Call quality on the Droid 4 was just fine, though I did have a few issues whenever I tried to use microphone-equipped headphones. The usual Android lag is present, and this custom overlay (albeit lighter than TouchWiz) doesn’t help anything. For example, swiping between home screens packed with widgets and even scrolling in a the browser is choppy most of the time.
On the other hand the Droid 4 handled its benchmark testing rather well. Quadrant, which tests just about everything, gave it a score of 2430 on average. It scored an average of 86,544 on Browsermark, which benchmarks browser performance based on hardware. For some perspective, the Galaxy Note scored an averages of 2703 and 48,610 on Quadrant and Browsermark respectively.
Unfortunately, the Droid 4 falls short in the battery life department. We test battery life on phones by running them through a program that simply performs a Google Image search each time a page loads. At any time we can pop out of that program and do other things, but the phone is always in use without sleeping from 100 percent battery life until it dies.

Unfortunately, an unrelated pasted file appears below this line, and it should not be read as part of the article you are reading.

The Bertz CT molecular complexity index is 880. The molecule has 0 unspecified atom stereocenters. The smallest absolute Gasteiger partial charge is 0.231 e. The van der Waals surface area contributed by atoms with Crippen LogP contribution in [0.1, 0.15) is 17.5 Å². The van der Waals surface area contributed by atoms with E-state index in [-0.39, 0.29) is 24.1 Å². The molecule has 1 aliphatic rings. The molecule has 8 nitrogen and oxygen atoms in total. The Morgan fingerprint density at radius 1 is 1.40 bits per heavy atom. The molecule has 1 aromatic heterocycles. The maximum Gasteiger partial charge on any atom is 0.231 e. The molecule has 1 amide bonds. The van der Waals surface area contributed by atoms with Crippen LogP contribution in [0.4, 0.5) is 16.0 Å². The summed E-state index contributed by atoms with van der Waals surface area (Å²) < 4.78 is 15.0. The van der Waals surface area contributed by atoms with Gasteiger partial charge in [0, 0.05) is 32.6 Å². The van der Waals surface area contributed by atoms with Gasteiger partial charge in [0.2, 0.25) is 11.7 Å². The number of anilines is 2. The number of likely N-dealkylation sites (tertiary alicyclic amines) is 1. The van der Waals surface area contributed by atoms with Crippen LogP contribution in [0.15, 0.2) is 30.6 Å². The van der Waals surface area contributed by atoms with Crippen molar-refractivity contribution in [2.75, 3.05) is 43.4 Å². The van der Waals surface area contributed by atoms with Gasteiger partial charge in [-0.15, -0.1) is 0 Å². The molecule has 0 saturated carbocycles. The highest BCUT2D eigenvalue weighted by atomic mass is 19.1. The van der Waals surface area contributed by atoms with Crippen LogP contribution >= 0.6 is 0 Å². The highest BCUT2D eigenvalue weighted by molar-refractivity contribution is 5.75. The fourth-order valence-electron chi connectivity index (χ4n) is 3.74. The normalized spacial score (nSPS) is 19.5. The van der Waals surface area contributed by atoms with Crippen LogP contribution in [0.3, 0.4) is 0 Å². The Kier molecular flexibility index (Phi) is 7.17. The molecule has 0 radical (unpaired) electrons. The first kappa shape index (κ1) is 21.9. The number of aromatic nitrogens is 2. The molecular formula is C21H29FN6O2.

The Droid 4 lasted just three hours and forty-five minutes. For some perspective, the Droid Razr gave me a solid four and a half hours, while the Razr Maxx lasted for an impressive eight hours and fifteen minutes. Now, the Droid 4 didn’t seem to have such awful battery life when I let it breathe every once in a while, and the Razr Maxx’s main feature is its massive battery, but this Droid 4 battery life just isn’t adequate.
Check out our thoughts on this match-up here.
Here’s the deal.